I had risen hardly half a thousand feet, with the upper radiance of the festival grove painting me with its lurid sheen, when suddenly from down on the ground a pencil-beam of stabbing vibration darted up at me! A pistol-ray, trying to beam me down! I caught the source of it—a clump of thickets off to one side of the taxi station from which I had risen!

The first shot missed me. I swooped with a drop, and now a second one went wild, stabbing up through the night to where only an instant before my little taxi-flyer had been. Then I leveled 03 again, and with full power slid circling out over the festival grove.

There was no third shot; I was alone up here in the redolent airdrift of the languorous Venus night. But now my wondering perturbation over Dianne had mounted into the reality of terror. She and I surely had been watched and followed there in the festival—trailed by such desperate antagonists that openly they would fire on me to 'bring me down, probably kill me. I had escaped them. But what of Dianne?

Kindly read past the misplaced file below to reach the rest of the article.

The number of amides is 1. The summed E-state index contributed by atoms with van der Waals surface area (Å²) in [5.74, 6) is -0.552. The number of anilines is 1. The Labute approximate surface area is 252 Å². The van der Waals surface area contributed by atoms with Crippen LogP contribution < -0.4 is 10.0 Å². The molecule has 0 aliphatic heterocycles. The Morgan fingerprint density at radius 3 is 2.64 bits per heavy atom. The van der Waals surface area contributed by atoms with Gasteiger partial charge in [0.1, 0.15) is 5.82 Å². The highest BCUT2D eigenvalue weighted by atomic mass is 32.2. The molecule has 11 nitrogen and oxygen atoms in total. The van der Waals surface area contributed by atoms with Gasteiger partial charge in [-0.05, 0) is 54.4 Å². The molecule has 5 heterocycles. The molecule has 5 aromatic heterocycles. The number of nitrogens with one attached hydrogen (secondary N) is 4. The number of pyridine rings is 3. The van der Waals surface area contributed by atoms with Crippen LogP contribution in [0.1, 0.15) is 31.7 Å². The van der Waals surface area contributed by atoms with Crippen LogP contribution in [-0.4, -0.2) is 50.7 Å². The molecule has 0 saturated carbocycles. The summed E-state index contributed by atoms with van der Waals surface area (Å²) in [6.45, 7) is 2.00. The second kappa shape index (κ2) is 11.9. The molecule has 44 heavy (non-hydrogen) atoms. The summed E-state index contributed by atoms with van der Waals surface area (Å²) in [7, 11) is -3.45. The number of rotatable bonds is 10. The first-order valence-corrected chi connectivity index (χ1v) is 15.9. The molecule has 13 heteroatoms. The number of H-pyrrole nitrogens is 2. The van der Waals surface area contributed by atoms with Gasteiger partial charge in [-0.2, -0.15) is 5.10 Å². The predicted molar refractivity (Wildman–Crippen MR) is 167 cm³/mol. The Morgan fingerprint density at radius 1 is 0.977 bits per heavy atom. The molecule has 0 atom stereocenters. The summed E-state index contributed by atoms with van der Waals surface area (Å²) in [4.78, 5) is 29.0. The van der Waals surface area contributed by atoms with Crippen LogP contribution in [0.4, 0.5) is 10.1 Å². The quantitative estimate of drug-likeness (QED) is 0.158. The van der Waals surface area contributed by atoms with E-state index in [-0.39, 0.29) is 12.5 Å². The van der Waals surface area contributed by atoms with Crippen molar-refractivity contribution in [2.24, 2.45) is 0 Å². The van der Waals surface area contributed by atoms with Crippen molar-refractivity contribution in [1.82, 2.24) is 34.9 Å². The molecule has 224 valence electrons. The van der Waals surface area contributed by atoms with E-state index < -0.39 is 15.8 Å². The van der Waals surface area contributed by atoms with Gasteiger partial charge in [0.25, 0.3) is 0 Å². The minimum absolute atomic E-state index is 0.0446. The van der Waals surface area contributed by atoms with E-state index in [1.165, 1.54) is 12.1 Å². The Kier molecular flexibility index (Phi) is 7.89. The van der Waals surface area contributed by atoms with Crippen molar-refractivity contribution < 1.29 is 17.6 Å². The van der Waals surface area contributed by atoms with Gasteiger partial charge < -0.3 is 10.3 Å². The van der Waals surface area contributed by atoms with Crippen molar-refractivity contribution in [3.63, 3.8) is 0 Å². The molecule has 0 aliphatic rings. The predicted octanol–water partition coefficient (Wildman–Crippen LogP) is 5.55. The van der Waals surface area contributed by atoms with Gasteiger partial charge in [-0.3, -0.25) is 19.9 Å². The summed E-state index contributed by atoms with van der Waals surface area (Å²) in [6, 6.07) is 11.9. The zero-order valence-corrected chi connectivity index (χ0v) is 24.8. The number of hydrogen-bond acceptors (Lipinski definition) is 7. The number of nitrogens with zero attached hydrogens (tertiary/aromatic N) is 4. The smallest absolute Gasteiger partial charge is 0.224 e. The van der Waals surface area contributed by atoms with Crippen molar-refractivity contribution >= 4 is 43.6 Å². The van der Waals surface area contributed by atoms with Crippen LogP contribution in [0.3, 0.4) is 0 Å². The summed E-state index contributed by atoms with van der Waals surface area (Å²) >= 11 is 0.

CHAPTER II

Diabolic Plot

IN A MOMENT the dwindling splash of rainbow which was the blue-water grove was behind me. Beyond it the lights of Venta City were a diffused patch in the haze of darkness. Already I was dropping down upon the air-run field. The Eq-2, in Venta, takes off from its own private departure port, off to one side of the official and public field. I could see that I was still in time; the great cylinder of gleaming silver, with its spreading banks of disc wings, its 'copters, jet ports and propellers, and the glistening convex upper surface of the glassite deck-dome, stood like an eager but quiescent monster in its rack, ready for flight.

But I had only a minute or two to spare as I dropped the single-seater into a public landing cubby, leaped from it and ran. I ignored the check-in portal and reached the foot of the small ascending run at the side of the flyer. A Venus fellow, slim, swarthy and a head shorter than myself, with a stiff uniform and a peaked cap of gold denoting that he was the Eq-2 booking purser, barred my way.

"No bookings now. It is too late."

He tried to shove me back, but I resisted. "I...